When the PC is turned on a stable power supply is detected and then the BIOS starts the boot process. The BIOS looks to the first 512 bytes of the boot device (generally your HDD) for further information. This is the Master Boot Record (MBR). Two main components are some initial boot code at the beginning (x86 assembly code) and a partition table towards the end which gives information about the four allowable partitons on the disk.
Historically it was only given space for four partitions. My MBR is the first screenshot. It marks one partition as active.
The MBR passes control to the active partition and the Partition Boot Record (PBR) or boot sector, which loads the boot manager (bootmgr) located on it's partition. Also on this active system partition is the Boot Configuration Data (BCD) which provides information on where to go next. Typically it will point to something like C:\windows\system32\winload.exe which finally loads the Windows operating system. The BCD could also have a pointer to another operating system partition (eg. XP) in a multi boot environment.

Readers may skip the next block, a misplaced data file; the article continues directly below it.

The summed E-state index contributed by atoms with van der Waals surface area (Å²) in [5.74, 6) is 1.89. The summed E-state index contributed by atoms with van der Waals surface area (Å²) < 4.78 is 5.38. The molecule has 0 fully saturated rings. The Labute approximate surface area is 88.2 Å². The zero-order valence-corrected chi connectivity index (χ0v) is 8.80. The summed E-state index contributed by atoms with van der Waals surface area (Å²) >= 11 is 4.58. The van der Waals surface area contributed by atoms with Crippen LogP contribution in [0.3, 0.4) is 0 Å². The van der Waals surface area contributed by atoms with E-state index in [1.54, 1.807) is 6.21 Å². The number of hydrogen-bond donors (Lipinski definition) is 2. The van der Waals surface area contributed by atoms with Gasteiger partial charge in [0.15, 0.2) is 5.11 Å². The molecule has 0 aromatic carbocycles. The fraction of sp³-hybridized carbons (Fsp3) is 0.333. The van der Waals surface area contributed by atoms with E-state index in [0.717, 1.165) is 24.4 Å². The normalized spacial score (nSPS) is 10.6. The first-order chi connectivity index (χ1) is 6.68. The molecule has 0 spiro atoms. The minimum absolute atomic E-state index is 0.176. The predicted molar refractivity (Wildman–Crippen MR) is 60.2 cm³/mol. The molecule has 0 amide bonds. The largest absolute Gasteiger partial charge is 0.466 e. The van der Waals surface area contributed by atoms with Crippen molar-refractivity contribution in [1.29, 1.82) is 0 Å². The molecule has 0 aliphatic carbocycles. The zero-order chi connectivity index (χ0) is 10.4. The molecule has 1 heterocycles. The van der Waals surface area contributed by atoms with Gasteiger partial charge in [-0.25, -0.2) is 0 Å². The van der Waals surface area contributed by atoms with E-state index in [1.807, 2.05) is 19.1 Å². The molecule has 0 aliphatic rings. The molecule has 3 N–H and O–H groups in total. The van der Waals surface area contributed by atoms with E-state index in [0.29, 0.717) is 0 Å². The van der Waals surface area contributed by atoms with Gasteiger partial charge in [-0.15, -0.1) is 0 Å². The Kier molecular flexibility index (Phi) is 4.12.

The PBR, bootmgr and BCD can exist on their own primary active partition (the 100MB system reserved) or can be rolled into the one partition C: containing the operating system. But then C: must take on the multibooting BCD role as well.
So the boot sequence is:
BIOS --> MBR (inc partition table) at start of disk --> [ PBR (at start of active partition) --> Boot Manager (Using BCD) ]
--> C:\windows\system32\winload.exe [....]
Key elements of 100MB system reserved for booting
Again here is the Hex of the MBR and the Hex of the first part of the PBR.
To get the PBR Hex I mounted a macrium image of the 100MB system reserved and opened it with a Hex editor.